What is the Difference Between Live-in Care and 24 Hour Care?
If around-the-clock care is needed, you have the option of 24 hour care and live-in care to ensure a caregiver will be there throughout the day and night. Both services are great alternatives to assisted living as they allow clients to receive 24/7 care while allowing them to stay in the comfort of their home. But how do you know which one to choose? We discuss the differences between the two services to give you more insight into which option is better for you or your loved one.
Although live-in care and 24 hour care may differ slightly by location, below is a general summary including the advantages and disadvantages of both.
|Live-In Care||24 Hour Care|
|Number of caregivers per day||1 caregiver||Minimum 2 caregivers*|
|Hours per day a caregiver works||24 hours||8 or 12 hours per caregiver*|
|Sleeping break||8 hours||Optional — decided by you|
|Cost||Flat rate per day
4 hour break coverage
|Hourly rate per day
12 hour overnight
*May vary depending on location.
With live-in care, one caregiver is booked daily for a 24 hour period. One caregiver can be booked for a maximum of four to five days per week depending on the location. For the other days, a different caregiver will be booked. In the 24 hour period, a 4 hour break is given to the daytime caregiver. You can decide if you want coverage for these 4 hours or not. For a live-in shift, the caregiver is allowed an 8 hour sleeping break and a sleeping bed must be provided for this caregiver. Live-in care is billed at a flat rate per day and if the 4 hour break coverage is requested then the break is billed at an hourly rate.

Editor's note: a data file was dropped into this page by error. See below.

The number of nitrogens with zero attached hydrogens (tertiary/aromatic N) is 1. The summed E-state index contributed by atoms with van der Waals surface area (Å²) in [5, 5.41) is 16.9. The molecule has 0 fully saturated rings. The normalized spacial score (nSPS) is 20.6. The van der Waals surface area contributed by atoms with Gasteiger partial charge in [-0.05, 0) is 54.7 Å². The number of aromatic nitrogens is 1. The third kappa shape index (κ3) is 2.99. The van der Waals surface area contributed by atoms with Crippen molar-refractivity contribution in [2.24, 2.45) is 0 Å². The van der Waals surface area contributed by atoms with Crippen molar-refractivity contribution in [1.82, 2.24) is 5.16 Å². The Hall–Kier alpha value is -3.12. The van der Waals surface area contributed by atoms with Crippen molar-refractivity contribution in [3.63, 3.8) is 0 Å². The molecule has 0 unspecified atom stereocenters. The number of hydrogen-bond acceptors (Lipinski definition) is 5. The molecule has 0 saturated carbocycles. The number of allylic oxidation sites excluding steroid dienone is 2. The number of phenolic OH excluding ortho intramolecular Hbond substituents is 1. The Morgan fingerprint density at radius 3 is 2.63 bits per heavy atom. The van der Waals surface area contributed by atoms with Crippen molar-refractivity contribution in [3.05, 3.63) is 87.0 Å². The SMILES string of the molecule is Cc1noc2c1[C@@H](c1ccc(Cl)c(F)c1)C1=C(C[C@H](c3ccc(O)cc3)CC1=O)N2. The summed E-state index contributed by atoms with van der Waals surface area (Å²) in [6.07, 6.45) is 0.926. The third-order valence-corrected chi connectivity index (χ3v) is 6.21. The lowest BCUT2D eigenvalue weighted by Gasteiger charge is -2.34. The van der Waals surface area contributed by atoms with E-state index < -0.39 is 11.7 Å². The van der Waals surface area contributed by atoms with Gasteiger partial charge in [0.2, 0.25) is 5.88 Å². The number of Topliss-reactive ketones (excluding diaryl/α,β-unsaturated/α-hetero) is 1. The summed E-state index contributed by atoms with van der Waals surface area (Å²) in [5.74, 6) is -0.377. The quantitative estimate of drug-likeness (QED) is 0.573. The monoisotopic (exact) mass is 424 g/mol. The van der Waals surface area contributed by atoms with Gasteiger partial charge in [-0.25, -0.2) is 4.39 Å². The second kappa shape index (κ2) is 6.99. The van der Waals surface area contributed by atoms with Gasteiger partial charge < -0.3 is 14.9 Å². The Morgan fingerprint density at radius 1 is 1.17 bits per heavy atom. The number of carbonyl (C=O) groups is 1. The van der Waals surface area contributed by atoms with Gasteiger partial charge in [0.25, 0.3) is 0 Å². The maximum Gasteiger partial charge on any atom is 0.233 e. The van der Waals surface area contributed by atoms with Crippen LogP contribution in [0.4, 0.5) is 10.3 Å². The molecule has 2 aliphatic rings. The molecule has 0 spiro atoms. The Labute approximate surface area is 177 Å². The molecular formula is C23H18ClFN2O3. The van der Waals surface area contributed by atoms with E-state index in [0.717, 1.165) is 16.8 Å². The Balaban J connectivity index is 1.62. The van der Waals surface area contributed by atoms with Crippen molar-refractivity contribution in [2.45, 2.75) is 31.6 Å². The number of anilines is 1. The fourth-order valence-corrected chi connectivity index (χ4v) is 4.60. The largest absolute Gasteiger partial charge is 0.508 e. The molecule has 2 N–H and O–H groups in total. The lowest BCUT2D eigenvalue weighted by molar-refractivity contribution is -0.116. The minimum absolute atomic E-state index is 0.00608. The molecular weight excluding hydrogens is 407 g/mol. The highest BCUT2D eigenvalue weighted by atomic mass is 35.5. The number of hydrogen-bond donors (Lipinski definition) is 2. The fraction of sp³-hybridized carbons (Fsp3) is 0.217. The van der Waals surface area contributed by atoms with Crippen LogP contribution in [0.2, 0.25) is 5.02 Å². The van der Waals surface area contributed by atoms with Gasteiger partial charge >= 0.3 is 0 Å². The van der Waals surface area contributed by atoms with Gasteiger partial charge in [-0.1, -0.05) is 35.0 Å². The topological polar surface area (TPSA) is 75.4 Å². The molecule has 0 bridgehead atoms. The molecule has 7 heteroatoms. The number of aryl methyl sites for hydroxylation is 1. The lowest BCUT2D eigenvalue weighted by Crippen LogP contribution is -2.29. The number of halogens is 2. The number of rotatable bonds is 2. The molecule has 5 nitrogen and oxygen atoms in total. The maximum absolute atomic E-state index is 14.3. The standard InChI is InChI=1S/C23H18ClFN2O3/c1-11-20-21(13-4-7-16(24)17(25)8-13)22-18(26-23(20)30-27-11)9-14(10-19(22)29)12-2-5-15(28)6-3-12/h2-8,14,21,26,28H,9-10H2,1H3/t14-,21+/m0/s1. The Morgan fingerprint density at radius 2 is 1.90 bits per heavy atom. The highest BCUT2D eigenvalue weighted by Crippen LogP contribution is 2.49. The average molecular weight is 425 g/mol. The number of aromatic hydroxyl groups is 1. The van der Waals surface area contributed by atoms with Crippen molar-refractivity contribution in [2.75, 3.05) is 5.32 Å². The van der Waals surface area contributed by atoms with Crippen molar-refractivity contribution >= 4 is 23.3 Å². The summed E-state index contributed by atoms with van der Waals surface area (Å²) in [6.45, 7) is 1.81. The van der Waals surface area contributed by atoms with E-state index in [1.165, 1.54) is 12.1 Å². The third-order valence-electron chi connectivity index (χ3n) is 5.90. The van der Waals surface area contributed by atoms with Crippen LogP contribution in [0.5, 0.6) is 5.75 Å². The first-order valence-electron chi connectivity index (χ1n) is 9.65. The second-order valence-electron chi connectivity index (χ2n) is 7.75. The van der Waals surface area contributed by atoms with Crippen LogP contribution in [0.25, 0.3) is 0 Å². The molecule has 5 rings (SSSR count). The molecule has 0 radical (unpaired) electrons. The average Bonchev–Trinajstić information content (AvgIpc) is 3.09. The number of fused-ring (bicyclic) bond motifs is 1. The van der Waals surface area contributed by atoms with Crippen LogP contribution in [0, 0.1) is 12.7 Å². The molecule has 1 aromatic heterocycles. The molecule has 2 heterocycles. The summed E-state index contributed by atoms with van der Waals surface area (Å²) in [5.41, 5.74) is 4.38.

The biggest advantage of having live-in care is that the number of caregivers is significantly reduced with ideally two scheduled caregivers for the whole week. This provides consistency in care and gives clients a chance to build relationships with their caregivers.
The con to having live-in care is that there is a 4 hour break given to the daytime caregiver with optional coverage. However, if you choose not to have coverage, the daytime caregiver is permitted to leave for 4 hours which either leaves the client alone or a family member will need to cover. If you choose to have the coverage, then the 4 hour break will be an additional hourly cost to the flat live-in rate. At night, the caregiver is given a mandatory sleeping break so the client will not have direct supervision.
24 Hour Care
With 24 hour care, two caregivers are booked daily and work 12 hours each. Sometimes 3 x 8 hour visits are preferred in order to ensure caregivers are at their maximum level of alertness. One caregiver can work a maximum of 4 x 12 hour visits per week. For the other visits, different caregivers will be booked to cover. There is no sleeping break given to a caregiver during a 12 hour visit. However, you can allow the overnight caregiver to sleep if you choose to. 24 hour care is billed at an hourly rate. The overnight visit is billed at a flat rate if it is a sleeping visit and hourly rate if it is a non-sleeping visit.
The benefit of having 24 hour care is that a caregiver will be with a client at all times and will be awake even throughout the night to ensure supervision of the client. Some people prefer this option as they believe caregivers are more refreshed and alert since there is at least one caregiver rotation in a 24 hour period.
The con with this option is that the cost is higher due to it being billed at an hourly rate. Live-in care roughly works out to be half the cost of 24 hour care so 24 hour care is the more expensive alternative of the two. Also, this option has less consistency in caregivers so this might not be a good option for a client who needs familiarity.